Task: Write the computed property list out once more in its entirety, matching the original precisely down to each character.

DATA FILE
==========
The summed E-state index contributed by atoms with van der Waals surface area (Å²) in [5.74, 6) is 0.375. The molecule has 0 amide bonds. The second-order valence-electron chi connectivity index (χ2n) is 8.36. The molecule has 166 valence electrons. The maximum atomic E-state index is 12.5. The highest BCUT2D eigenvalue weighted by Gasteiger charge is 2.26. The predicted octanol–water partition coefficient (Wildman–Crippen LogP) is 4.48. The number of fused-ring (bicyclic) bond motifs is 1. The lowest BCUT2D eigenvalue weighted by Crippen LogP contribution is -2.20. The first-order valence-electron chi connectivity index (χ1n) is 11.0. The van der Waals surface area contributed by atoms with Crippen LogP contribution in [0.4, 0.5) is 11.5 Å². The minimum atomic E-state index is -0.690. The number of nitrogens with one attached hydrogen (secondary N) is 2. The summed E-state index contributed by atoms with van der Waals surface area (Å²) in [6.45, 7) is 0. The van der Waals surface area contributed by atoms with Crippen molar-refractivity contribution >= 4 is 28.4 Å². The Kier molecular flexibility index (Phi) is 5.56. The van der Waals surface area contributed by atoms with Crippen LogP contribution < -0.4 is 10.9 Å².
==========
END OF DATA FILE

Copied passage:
The summed E-state index contributed by atoms with van der Waals surface area (Å²) in [5.74, 6) is 0.375. The molecule has 0 amide bonds. The second-order valence-electron chi connectivity index (χ2n) is 8.36. The molecule has 166 valence electrons. The maximum atomic E-state index is 12.5. The highest BCUT2D eigenvalue weighted by Gasteiger charge is 2.26. The predicted octanol–water partition coefficient (Wildman–Crippen LogP) is 4.48. The number of fused-ring (bicyclic) bond motifs is 1. The lowest BCUT2D eigenvalue weighted by Crippen LogP contribution is -2.20. The first-order valence-electron chi connectivity index (χ1n) is 11.0. The van der Waals surface area contributed by atoms with Crippen LogP contribution in [0.4, 0.5) is 11.5 Å². The minimum atomic E-state index is -0.690. The number of nitrogens with one attached hydrogen (secondary N) is 2. The summed E-state index contributed by atoms with van der Waals surface area (Å²) in [6.45, 7) is 0. The van der Waals surface area contributed by atoms with Crippen molar-refractivity contribution >= 4 is 28.4 Å². The Kier molecular flexibility index (Phi) is 5.56. The van der Waals surface area contributed by atoms with Crippen LogP contribution < -0.4 is 10.9 Å².